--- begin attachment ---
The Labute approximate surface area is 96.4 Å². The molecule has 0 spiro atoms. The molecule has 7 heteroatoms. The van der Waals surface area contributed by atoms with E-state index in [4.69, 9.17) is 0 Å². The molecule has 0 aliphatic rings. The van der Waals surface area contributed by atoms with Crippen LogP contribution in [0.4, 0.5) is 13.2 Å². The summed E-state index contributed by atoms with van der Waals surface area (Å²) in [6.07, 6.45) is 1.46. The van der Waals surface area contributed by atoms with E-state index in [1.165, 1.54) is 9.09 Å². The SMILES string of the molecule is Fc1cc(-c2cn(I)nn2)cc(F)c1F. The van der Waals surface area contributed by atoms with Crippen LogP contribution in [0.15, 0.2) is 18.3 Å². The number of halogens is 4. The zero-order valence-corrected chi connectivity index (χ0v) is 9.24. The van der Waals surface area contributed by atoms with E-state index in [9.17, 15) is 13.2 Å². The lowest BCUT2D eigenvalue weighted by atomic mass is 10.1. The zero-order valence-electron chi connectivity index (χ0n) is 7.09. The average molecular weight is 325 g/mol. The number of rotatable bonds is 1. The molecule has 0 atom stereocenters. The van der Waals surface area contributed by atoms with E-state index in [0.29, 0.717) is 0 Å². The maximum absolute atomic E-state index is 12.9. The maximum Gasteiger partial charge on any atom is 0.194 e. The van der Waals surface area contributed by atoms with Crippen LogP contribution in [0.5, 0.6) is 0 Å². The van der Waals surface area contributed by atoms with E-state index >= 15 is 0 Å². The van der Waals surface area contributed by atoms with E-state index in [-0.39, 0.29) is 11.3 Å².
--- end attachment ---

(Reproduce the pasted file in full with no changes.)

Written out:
The Labute approximate surface area is 96.4 Å². The molecule has 0 spiro atoms. The molecule has 7 heteroatoms. The van der Waals surface area contributed by atoms with E-state index in [4.69, 9.17) is 0 Å². The molecule has 0 aliphatic rings. The van der Waals surface area contributed by atoms with Crippen LogP contribution in [0.4, 0.5) is 13.2 Å². The summed E-state index contributed by atoms with van der Waals surface area (Å²) in [6.07, 6.45) is 1.46. The van der Waals surface area contributed by atoms with E-state index in [1.165, 1.54) is 9.09 Å². The SMILES string of the molecule is Fc1cc(-c2cn(I)nn2)cc(F)c1F. The van der Waals surface area contributed by atoms with Crippen LogP contribution in [0.15, 0.2) is 18.3 Å². The number of halogens is 4. The zero-order valence-corrected chi connectivity index (χ0v) is 9.24. The van der Waals surface area contributed by atoms with E-state index in [9.17, 15) is 13.2 Å². The lowest BCUT2D eigenvalue weighted by atomic mass is 10.1. The zero-order valence-electron chi connectivity index (χ0n) is 7.09. The average molecular weight is 325 g/mol. The number of rotatable bonds is 1. The molecule has 0 atom stereocenters. The van der Waals surface area contributed by atoms with E-state index in [0.29, 0.717) is 0 Å². The maximum absolute atomic E-state index is 12.9. The maximum Gasteiger partial charge on any atom is 0.194 e. The van der Waals surface area contributed by atoms with Crippen LogP contribution in [0.5, 0.6) is 0 Å². The van der Waals surface area contributed by atoms with E-state index >= 15 is 0 Å². The van der Waals surface area contributed by atoms with E-state index in [-0.39, 0.29) is 11.3 Å².